January 04, 2015

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6:25 PM | Taking a short break--no post this week
I'm taking a short break this week and expect to post again on Sunday, January 11.

January 03, 2015

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12:21 PM | Aunt Pythia’s advice
Didja miss Aunt Pythia? Because Auntie P sure as heck missed you all, over there in Utrecht, Holland, where all the food was fried and all the time was family time. But! But! Aunt Pythia did not fritter away opportunities to do ground-breaking sex columnist research for your benefit. Oh no, absolutely not. In fact, Aunt […]

January 02, 2015

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11:55 AM | Male nerd privilege
I recently read this essay by Laurie Penny (hat tip Jordan Ellenberg) about male nerd privilege. Her essay stemmed from comment 171 of Scott Aaronson’s blogpost about whether MIT professor Walter Lewin, who was found to be harassing women, should also have had his OpenCourseWare physics course taken down. Aaronson says no. Personally, I think it […]
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8:00 AM | A week of links
Links this week: In praise of complexity economics. Books coming out in 2015. Two links from the world of intellectual property madness – what would have entered the public domain on 1 January under the old copyright regime (HT: John Bergmayer), and Uber seeks to patent the idea of pricing based on supply and demand (HT: Ben […]

January 01, 2015

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8:10 AM | Happy New Year!
Best wishes for a good 2015 for all.2014 was a year for somewhat less posting for the blog (and less regular and timely posting, too.) I would obviously like to change that, so I am working on disciplining myself to make that happen. I have some larger projects, but I don't wish to jinx myself.If you have thoughts on what you'd like to see from this blog in 2015, feel free to comment here.Again, best wishes to you, your family and to us all in 2015. 
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7:55 AM | 2014: Another good year for #chemjobs reporting
Before the year ends, I wanted to make another plug for the #chemjobs-team at C&EN of Sophie Rovner, Susan Ainsworth and Linda Wang.I look forward to good things from them in 2015! 

December 31, 2014

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6:08 PM | Thoreau: what's wrong with "weeding out"?
Further comments from undergraduate science professor Thoreau on both "weeding out" and the logistics of large courses. First, on weeding out: 1) When I was a freshman, I was surrounded by aspiring scientists, engineers, and doctors.  When I was in my second year, I was surrounded by people with a much wider range of career ambitions, in part because some of them got their asses kicked in intro STEM classes.  I understand that this trend has largely continued. 2) At my […]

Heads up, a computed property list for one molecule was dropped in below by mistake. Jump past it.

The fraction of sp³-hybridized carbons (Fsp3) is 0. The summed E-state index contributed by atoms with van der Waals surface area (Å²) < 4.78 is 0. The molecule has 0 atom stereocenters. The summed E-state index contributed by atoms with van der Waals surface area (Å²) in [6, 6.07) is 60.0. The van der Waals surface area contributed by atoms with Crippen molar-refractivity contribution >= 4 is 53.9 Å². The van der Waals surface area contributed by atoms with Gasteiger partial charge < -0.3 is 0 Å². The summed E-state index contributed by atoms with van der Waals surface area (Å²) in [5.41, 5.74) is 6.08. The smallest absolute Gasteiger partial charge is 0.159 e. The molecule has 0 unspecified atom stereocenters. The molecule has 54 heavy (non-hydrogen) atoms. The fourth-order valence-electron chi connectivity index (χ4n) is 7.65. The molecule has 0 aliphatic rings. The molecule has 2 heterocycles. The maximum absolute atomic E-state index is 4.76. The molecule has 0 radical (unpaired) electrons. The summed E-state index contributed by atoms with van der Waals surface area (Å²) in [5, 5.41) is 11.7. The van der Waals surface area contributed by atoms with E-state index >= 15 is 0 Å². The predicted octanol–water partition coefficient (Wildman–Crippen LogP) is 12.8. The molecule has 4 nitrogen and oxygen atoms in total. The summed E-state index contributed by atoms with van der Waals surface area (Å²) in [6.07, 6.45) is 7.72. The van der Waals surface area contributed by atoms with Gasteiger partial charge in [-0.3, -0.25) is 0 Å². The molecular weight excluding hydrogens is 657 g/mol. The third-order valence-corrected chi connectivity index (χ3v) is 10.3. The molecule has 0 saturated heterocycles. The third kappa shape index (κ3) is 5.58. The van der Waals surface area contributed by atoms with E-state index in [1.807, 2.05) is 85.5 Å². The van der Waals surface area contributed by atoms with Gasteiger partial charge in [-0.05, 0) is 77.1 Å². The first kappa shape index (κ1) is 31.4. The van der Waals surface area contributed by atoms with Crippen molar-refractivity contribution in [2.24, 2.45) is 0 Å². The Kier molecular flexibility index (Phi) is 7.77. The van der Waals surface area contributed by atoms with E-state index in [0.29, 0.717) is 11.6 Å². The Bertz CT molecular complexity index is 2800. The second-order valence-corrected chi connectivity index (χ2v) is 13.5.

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3:47 PM | Warning Letter of the Week: No drawers!
From the FDA's list of recently issued warning letters, one to the folks at Novacyl Wuxi Pharmaceutical Co:Our investigator observed specific deficiencies during the inspection of the API manufacturing facility, including, but not limited to, the following:API: CGMP DEVIATION1.    Failure to manage laboratory systems with sufficient controls to ensure conformance to established specifications and prevent omission of data. Our inspection revealed serious deficiencies related […]

December 30, 2014

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11:55 PM | "High-salaried, unaligned lab drones"
Dear Peter, I love you too. Cheers, a low-salaried, all-too-often over-aligned lab droneVia biotech trader @chasingthealpha, some complimentary thoughts on biotech/pharma scientists from Peter Thiel's book "Zero to One."(See my accompanying critique here.)
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11:54 PM | Peter Thiel is more ignorant of pharma/biotech than I knew
Following that lovely picture, I looked up Peter Thiel's recent book on start-ups titled "Zero To One" and found the relevant section on "indefinite optimism" and how it distorts societal decision-making and planning. I can't get very excited about rich software tycoons and their critiques of society (and I often find that Thiel makes good points.) But this section in his text is full of baloney that indicates that he does not know what he does not know: ...Modern drug discovery aims to […]